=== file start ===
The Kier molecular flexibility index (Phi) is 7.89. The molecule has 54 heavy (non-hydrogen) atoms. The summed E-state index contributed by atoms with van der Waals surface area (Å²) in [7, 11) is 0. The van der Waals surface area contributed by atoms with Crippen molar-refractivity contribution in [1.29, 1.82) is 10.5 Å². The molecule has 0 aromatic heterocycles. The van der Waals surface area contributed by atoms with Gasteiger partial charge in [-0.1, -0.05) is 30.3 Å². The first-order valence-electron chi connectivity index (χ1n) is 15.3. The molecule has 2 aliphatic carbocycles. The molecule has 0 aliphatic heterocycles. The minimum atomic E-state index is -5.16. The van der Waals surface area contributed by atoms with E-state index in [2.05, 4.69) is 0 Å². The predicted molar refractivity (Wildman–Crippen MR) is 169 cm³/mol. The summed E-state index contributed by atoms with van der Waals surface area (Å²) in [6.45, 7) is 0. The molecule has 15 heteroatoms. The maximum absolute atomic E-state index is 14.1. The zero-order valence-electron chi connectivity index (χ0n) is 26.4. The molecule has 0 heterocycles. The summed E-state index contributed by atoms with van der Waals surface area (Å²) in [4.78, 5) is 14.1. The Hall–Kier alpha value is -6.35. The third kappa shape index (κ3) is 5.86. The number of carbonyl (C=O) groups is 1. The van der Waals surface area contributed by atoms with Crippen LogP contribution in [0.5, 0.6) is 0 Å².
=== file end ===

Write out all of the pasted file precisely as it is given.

The Kier molecular flexibility index (Phi) is 7.89. The molecule has 54 heavy (non-hydrogen) atoms. The summed E-state index contributed by atoms with van der Waals surface area (Å²) in [7, 11) is 0. The van der Waals surface area contributed by atoms with Crippen molar-refractivity contribution in [1.29, 1.82) is 10.5 Å². The molecule has 0 aromatic heterocycles. The van der Waals surface area contributed by atoms with Gasteiger partial charge in [-0.1, -0.05) is 30.3 Å². The first-order valence-electron chi connectivity index (χ1n) is 15.3. The molecule has 2 aliphatic carbocycles. The molecule has 0 aliphatic heterocycles. The minimum atomic E-state index is -5.16. The van der Waals surface area contributed by atoms with E-state index in [2.05, 4.69) is 0 Å². The predicted molar refractivity (Wildman–Crippen MR) is 169 cm³/mol. The summed E-state index contributed by atoms with van der Waals surface area (Å²) in [6.45, 7) is 0. The molecule has 15 heteroatoms. The maximum absolute atomic E-state index is 14.1. The zero-order valence-electron chi connectivity index (χ0n) is 26.4. The molecule has 0 heterocycles. The summed E-state index contributed by atoms with van der Waals surface area (Å²) in [4.78, 5) is 14.1. The Hall–Kier alpha value is -6.35. The third kappa shape index (κ3) is 5.86. The number of carbonyl (C=O) groups is 1. The van der Waals surface area contributed by atoms with Crippen LogP contribution in [0.5, 0.6) is 0 Å².